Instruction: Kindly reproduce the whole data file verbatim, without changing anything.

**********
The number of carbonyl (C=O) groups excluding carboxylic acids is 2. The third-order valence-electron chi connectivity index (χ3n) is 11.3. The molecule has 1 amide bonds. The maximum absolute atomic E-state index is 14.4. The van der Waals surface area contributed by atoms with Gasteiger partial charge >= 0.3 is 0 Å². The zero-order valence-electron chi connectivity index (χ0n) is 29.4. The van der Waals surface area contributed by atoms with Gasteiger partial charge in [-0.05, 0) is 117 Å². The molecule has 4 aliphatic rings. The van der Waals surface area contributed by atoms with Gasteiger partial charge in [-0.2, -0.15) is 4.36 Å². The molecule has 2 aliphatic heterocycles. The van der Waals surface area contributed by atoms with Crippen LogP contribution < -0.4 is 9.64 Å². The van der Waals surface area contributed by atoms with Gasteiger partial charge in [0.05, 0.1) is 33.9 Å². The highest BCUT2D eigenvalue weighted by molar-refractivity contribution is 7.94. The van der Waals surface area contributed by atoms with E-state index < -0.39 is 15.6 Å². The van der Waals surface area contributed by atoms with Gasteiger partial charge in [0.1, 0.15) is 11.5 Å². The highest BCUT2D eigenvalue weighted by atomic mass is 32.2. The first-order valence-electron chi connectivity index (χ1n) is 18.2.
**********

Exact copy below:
The number of carbonyl (C=O) groups excluding carboxylic acids is 2. The third-order valence-electron chi connectivity index (χ3n) is 11.3. The molecule has 1 amide bonds. The maximum absolute atomic E-state index is 14.4. The van der Waals surface area contributed by atoms with Gasteiger partial charge >= 0.3 is 0 Å². The zero-order valence-electron chi connectivity index (χ0n) is 29.4. The van der Waals surface area contributed by atoms with Gasteiger partial charge in [-0.05, 0) is 117 Å². The molecule has 4 aliphatic rings. The van der Waals surface area contributed by atoms with Gasteiger partial charge in [-0.2, -0.15) is 4.36 Å². The molecule has 2 aliphatic heterocycles. The van der Waals surface area contributed by atoms with Crippen LogP contribution < -0.4 is 9.64 Å². The van der Waals surface area contributed by atoms with Gasteiger partial charge in [0.05, 0.1) is 33.9 Å². The highest BCUT2D eigenvalue weighted by molar-refractivity contribution is 7.94. The van der Waals surface area contributed by atoms with E-state index < -0.39 is 15.6 Å². The van der Waals surface area contributed by atoms with Gasteiger partial charge in [0.1, 0.15) is 11.5 Å². The highest BCUT2D eigenvalue weighted by atomic mass is 32.2. The first-order valence-electron chi connectivity index (χ1n) is 18.2.